This month Vanity Fair
is running a long exposé piece on SAIC
, which they call "the largest government contractor you've never heard of." "Washington's $8 Billion Dollar Shadow
" describes how this "nondescript" company has avoided the spotlight that glares at Halliburton and Bechtel in relation to mismanagement and inside deals, despite its similar involvement with fiascoes like the Virtual Case File for the FBI, which "three years and a million lines of garbled code later" is dismissed as a $124 million white elephant. SAIC also apparently botched another costly database project for the NSA called Trailblazer. Reporters Donald L. Barlett and James B. Steele recount shenanigans involving the company's Iraqi Media Network and flat-panel cockpit display in which the box that was shown to military bases turned out to be a fake.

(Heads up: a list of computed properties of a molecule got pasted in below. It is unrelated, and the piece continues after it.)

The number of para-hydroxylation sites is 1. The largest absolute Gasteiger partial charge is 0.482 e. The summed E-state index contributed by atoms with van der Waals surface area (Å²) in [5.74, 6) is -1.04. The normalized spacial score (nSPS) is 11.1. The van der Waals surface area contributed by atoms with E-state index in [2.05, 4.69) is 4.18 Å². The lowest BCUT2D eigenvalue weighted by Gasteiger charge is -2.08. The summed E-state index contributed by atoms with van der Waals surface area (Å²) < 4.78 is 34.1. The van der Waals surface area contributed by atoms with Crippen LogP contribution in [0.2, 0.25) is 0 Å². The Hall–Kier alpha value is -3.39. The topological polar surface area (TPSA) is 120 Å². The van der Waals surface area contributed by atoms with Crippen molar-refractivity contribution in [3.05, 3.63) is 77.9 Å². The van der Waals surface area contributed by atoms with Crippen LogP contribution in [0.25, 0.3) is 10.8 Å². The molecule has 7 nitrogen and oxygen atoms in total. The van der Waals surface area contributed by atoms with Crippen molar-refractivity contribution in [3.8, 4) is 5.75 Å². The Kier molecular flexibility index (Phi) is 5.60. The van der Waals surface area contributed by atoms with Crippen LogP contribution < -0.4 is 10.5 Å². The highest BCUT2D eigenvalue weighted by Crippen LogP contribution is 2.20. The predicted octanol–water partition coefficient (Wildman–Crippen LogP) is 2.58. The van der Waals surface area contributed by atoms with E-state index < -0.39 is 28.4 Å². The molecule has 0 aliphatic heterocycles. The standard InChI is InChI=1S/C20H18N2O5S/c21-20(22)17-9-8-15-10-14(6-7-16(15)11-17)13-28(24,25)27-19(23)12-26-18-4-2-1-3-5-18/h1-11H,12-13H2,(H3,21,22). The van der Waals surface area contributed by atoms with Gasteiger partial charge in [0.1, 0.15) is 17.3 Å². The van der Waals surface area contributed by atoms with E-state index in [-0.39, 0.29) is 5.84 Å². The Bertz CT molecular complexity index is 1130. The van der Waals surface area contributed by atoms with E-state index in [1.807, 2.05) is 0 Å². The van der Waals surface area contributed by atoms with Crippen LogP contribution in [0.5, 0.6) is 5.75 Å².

Of course, anybody who follows game politics has been aware of the general idiocy of SAIC consultants (and equally embarrassing media illiteracy of elected officials on the Intelligence Committee) for almost a year, after SAIC "experts" paid seven million dollars identified this harmless videogame fan film with a soundtrack from the movie Team America as their prime example of "terrorist use of the Internet." Amazing that we recognize Letters from Iwo Jima as a cinematic artistic achievement but can't imagine a US company making a videogame that allows play from the perspective of the opposing side.
Labels: game politics, military